Christopher Preble, co-director of the New American Engagement Initiative of the Atlantic Council’s think tank Scowcroft Center for Strategy and Security, discussed this issue, arguing that the military background was not necessarily appropriate for this position.
“The truth is that the United States has had many excellent defense ministers with no military experience or very little time in uniform, while others have struggled despite many years of service,” Preble told Washington Newsday.
“People from very similar backgrounds often learn different lessons from these experiences. John McCain and John Kerry both served in Vietnam, but routinely encountered opposite sides on the issue of U.S. military intervention”.
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Preble, who served as an officer in the U.S. Navy, said that inflation in the Pentagon could undermine confidence in the civilian leadership.
“I am concerned that the ever-increasing size and complexity of the Department of Defense may be intimidating and may prevent even able civilians from taking on the enormous but necessary task of bringing the military-industrial complex under control,” he told Washington Newsday.
And while the frequent disagreements between Mattis and Trump, which ended with the resignation of the man the president nicknamed “Mad Dog” during his nearly two-year term in office, remain a widely respected figure on both sides of the aisle, he has also been a popular figure on both sides.
Indeed, the prospect of military leadership in the White House Cabinet in general, especially from such highly decorated figures as Mattis and Austin, may become more attractive, especially since Trump has set a precedent.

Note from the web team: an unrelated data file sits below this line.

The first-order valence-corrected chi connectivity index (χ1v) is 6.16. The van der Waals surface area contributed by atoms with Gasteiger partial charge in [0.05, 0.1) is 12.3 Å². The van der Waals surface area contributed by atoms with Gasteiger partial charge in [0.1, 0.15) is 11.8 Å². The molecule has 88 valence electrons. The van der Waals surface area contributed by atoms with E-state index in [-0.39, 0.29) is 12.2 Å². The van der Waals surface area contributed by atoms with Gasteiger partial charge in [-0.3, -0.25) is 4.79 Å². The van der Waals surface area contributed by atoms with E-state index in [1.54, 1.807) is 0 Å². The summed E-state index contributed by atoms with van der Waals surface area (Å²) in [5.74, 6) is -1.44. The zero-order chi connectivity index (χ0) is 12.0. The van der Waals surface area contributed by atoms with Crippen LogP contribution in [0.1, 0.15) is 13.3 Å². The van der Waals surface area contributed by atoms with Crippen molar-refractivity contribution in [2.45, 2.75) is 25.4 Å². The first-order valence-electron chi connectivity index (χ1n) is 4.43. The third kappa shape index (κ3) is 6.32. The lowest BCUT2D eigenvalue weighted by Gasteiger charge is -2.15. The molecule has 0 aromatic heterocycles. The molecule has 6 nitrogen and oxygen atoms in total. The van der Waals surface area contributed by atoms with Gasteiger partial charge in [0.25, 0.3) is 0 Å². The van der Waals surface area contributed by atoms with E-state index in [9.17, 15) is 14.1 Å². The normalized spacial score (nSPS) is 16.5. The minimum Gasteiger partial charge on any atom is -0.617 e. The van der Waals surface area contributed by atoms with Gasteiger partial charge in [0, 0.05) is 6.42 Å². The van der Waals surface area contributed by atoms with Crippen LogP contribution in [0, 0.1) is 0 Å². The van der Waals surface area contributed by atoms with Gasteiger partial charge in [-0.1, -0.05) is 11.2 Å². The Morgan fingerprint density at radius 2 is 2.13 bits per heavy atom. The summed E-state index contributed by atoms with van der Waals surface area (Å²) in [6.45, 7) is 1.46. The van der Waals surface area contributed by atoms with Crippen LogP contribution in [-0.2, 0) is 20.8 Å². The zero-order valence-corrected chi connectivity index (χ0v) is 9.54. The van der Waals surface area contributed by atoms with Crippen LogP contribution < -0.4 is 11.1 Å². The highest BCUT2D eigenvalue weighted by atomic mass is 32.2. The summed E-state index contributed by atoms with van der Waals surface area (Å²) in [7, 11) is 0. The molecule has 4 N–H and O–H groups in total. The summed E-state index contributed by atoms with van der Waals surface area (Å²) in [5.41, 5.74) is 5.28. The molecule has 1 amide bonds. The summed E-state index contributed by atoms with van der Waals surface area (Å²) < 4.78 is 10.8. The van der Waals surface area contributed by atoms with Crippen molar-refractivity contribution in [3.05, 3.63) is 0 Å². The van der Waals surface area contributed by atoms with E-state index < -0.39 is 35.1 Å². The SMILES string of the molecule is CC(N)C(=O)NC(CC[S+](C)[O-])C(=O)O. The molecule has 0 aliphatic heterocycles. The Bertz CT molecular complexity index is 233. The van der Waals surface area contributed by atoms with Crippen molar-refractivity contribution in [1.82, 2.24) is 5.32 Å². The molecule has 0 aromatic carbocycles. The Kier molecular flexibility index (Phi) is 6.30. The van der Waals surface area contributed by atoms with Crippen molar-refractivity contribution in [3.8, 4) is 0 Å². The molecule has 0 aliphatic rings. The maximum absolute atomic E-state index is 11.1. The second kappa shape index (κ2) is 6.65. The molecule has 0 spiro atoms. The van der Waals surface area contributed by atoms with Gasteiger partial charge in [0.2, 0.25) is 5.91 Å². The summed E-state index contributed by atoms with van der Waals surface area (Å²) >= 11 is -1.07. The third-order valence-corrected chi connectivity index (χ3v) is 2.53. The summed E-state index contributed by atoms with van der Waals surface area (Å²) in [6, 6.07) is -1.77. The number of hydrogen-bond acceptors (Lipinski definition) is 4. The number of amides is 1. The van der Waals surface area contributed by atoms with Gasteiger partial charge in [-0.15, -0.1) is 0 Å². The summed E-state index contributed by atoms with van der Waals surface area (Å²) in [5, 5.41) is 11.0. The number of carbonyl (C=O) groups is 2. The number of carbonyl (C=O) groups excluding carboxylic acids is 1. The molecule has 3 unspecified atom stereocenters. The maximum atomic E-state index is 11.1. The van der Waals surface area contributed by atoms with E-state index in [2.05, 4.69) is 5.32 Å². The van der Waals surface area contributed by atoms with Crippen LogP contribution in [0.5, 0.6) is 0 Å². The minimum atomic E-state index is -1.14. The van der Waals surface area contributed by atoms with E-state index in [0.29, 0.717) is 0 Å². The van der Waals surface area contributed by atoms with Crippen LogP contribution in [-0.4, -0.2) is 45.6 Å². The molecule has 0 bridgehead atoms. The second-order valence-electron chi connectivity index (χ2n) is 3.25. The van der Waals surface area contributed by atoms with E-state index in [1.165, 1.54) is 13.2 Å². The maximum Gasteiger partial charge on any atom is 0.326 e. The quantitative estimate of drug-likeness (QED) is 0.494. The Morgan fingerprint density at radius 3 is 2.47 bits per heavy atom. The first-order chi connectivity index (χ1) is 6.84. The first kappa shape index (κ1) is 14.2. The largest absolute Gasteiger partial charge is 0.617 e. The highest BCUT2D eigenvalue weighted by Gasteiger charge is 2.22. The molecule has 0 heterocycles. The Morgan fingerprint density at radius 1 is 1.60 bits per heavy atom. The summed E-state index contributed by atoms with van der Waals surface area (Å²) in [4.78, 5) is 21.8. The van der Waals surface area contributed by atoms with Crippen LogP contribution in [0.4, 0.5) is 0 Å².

“Military experience offers a unique perspective, and that perspective can certainly make any candidate for any position stronger, especially for positions like Secretary of Defense,” Maggie Seymour, a Foreign Policy Research Institute staffer and naval veteran, told Washington Newsday.
But she quickly put her answer into perspective.
“This is not the only qualification, or even necessarily the most important one,” Seymour said.
She stressed that the person responsible for the Pentagon “is always a civilian, even if he or she is a veteran, he or she must act as a civilian.
“This is absolutely critical to a democracy – civilian control of the armed forces, for a number of reasons – and especially now,” Seymour said. “Our foreign policy has become hypermilitarized, with the Department of Defense often taking the lead in international relations, when in fact it should be the civilians in the Foreign Ministry. The military is a tool of a nation, it is a tool, and civilian oversight and leadership that understands that they are only one piece of the puzzle is critical to getting our foreign policy on track for the future.